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Filed under David Cronenberg, genetics, Horror, Science Fiction

Inception

Ever since viewing the teaser for Inception nearly a year ago I have been eagerly awaiting its theatrical debut. I caught an early matinee screening one week after it opened in order to avoid a critical mass of human contact, and excitedly submerged myself in Christopher Nolan’s cinematic dreamscape. The story is simple enough: a group of information thieves, each with a specific job, plan to enter the dream state of a young businessman in order to plant an idea in his head (the act of ‘inception’). The film takes us into several layers of the dream realm and ends up creating an interesting lattice of storytelling rarely seen in summer blockbusters. The film mashes together genres such as action, film noir, fantasy, and mystery to create an entertaining and smart film.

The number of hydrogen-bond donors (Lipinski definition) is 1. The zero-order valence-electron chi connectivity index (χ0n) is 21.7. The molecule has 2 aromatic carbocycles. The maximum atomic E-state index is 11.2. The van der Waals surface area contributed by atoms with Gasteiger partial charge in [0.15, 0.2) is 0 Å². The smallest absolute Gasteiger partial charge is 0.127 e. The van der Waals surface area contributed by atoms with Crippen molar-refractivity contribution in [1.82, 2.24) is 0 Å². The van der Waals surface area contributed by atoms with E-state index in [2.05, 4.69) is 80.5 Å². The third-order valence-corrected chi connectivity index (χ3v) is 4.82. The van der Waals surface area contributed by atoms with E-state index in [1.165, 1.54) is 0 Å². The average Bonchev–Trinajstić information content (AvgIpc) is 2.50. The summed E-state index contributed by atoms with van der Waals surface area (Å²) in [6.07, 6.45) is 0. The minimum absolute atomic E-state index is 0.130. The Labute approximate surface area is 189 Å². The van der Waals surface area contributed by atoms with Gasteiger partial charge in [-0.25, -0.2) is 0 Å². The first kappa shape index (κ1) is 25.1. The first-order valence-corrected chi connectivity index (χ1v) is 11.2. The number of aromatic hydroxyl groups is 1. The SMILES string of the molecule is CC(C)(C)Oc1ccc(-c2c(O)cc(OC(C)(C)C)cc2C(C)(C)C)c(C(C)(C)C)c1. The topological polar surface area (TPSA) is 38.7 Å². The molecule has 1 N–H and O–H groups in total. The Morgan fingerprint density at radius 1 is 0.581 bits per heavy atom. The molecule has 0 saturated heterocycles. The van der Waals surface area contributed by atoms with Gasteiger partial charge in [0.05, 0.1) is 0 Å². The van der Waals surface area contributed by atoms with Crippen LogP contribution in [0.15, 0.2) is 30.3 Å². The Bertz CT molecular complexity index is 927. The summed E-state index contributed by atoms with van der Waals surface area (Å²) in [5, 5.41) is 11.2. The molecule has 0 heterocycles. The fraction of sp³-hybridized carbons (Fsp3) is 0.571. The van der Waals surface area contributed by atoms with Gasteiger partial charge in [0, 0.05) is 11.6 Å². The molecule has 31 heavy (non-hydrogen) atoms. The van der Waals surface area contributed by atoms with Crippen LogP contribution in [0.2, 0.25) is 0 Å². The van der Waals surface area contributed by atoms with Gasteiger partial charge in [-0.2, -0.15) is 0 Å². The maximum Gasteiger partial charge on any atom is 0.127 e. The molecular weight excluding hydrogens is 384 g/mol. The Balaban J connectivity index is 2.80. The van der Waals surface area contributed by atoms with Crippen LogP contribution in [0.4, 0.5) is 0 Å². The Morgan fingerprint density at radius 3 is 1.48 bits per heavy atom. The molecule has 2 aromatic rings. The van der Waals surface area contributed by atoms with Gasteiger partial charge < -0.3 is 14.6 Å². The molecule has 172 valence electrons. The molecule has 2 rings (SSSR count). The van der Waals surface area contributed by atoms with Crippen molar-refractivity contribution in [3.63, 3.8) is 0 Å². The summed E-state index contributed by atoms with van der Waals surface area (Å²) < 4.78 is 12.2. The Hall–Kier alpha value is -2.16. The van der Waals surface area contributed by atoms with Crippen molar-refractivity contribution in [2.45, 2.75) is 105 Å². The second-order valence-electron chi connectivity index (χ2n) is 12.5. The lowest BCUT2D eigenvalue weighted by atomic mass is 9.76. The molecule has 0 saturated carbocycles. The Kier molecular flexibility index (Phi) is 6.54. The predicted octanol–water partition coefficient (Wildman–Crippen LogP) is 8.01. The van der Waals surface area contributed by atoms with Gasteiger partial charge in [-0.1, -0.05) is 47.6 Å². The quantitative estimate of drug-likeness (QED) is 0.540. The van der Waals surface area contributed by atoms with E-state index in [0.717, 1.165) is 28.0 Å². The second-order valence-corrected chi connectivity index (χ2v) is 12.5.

Inception was worth the wait, and although it has been over-hyped (I believe that The Dark Knight is Nolan’s superior film) it still delivers with memorable visual effects and a creative storyline which was reportedly ten years in the making. The film is well cast, made up of performers that are so irritatingly good looking the film borders on reaching ocular nirvana. The character banter is quick and interesting enough to maintain the attention of the audience over the course of the film’s 148 min run time. Leonardo Di Caprio does well as Don Cobb, the film’s tragic hero, whose ability to do his job is compromised by the projections of his dead wife which plague his subconscious and create an element of danger for the other dreamers. Hands down the most interesting elements of the film are its action sequences, particularly one spectacular fight scene involving a rotating hallway. Joseph Gordon-Levitt reportedly spent 6 weeks filming the brawl which is perhaps one of the most visually mind boggling and creative fight scenes to grace the big screen in recent years.